Product stream 14 from Fischer-Tropsch reactor FT will be comprised of a gaseous component and a hydrocarbon liquid component having carbon numbers up to about 100 or more. Fisher-Tropsch liquids are typically comprised of predominantly straight chain paraffins having about 5 to about 10 wt. % olefins and less than about 1 wt. % oxygenates, based on the total weight of the Fischer-Tropsch liquids. This gaseous component will typically be comprised of methane, CO2, water, unreacted syngas, and C2 to C7 hydrocarbons. The unreacted syngas in the gaseous stream will have a lower H2/CO ratio than the syngas fed to the Fischer-Tropsch reactor because the Fischer-Tropsch reaction consumes H2 at a molar ratio of 2 to about 2.2 times that of CO consumption. By convention, we will refer to this lower ratio of unreacted syngas as “partially reacted syngas” to reflect the understanding that this syngas will have a lower H2/CO ratio than the syngas fed to the reactor. Product stream 14 is sent to first separation zone S1 where one fraction 16 will be comprised of water that will also typically contain small amounts of alcohols. Another fraction 20 will be comprised of partially reacted syngas, while a third fraction 18, will be comprised of both a light hydrocarbon fraction and a heavy hydrocarbon fraction. The light hydrocarbon fraction will typically be comprised predominantly of hydrocarbons in the carbon range of about C5 to about C20. Less than about 5 wt. % of the C5 to C20 fraction will have hydrocarbons in the range of C20+. The heavy hydrocarbon fraction will typically be comprised of hydrocarbons predominantly in the carbon range of about C8 to C20+. This mixed hydrocarbon product stream from Fischer-Tropsch reaction zone FT is sent to a hydroconversion zone HC via line 18. It will be understood that the term “hydrocarbon” as used herein means molecules comprised of only carbon and hydrogen as well as molecules comprised of carbon, hydrogen, and a small amount of one or more heteroatoms, preferably those selected from oxygen and nitrogen.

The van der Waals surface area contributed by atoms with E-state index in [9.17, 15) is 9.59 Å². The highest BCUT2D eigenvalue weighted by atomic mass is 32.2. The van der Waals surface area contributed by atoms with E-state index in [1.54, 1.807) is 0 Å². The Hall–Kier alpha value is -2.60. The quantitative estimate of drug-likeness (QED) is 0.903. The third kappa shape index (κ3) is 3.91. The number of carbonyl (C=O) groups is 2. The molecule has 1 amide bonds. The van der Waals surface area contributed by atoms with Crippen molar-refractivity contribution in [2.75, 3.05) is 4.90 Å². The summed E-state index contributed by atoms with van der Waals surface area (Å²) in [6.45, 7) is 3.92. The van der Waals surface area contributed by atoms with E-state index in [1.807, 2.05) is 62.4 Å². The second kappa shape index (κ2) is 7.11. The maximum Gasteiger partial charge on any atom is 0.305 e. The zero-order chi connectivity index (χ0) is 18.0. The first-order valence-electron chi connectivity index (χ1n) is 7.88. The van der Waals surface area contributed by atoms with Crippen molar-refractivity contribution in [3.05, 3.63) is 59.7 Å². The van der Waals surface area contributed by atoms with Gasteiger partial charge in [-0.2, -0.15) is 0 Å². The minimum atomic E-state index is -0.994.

Stream 20, containing unreacted syngas, is sent to second separation zone S2. It is preferred that stream 20 have a hydrogen to carbon monoxide ratio substantially the same to stream 13 which is introduced into Fischer-Tropsch zone FT. This is accomplished by concurrently operating Fischer-Tropsch reaction zone FT, and tail-gas reforming zone R, under conditions such that partially reacted syngas stream 20 and the reformed and CO2-lean tail-gas stream 52 have substantially the same H2/CO ratio as syngas feedstream 13, when mixed together.

Light hydrocracking and predominantly hydroisomerization will preferably take place in hydroconversion zone HC. Any suitable predominantly hydroisomerization catalyst can be used for hydroconversion zone HC. One non-limiting type of catalyst that can be used is a conventional hydrotreating catalysts comprised of at least one Group 6 metal and at least one Groups 8 to 10 metal. Preferred metals include Ni, W, Mo, Co and mixtures thereof. These metals, or mixtures of metals, are typically present as oxides or sulfides on refractory metal oxide supports. The mixture of metals may also be present as bulk metal catalysts wherein the amount of metal is about 30 wt. % or greater, based on the total weight of the catalyst. It is within the scope of this invention that the active metal for the hydrotreating catalyst be one or more noble metals selected from Pt and Pd with or without a Group 6 metal. The more preferred catalysts for use in the present invention are fluorided Group 8 metal-on-alumina containing catalyst compositions. The preferred Group 8 metal is platinum and the most preferred alumina containing support is selected from the group consisting of alumina and silica-alumina. It is to be understood that the alumina-containing component may contain minor amounts of other materials, such as, for example, silica, and the alumina herein encompasses alumina-containing materials.

A preferred fluoride Group 8 metal-on-alumina catalyst comprises about 0.1 to about 2 percent, preferably from about 0.3 to about 0.6 percent Group 8 metal and from about 2 percent to about 10 percent fluoride, preferably from about 5 percent to about 8 percent fluoride, based on the total weight of the catalyst composition (dry basis), said fluoride concentration being referred to herein as the bulk fluoride concentration.

A more preferred catalyst of the present invention will have a fluoride concentration less than about 3.0 weight percent, preferably less than about 1.0 weight percent and most preferably less than 0.5 weight percent at its outer surface layer, provided the surface fluoride concentration is less than the bulk fluoride concentration. The outer surface is measured to a depth less than one one hundredth of an inch. The surface fluoride was calculated from the total fluoride analysis and the electron microscope analysis. The remaining fluoride is distributed with the Group 8 metal at a depth below the outer shell into and within the particle interior. Catalysts of the preferred type are described in detail in U.S. Pat. Nos. 4,919,786 and 4,923,841 both of which are incorporated herein in their entirety.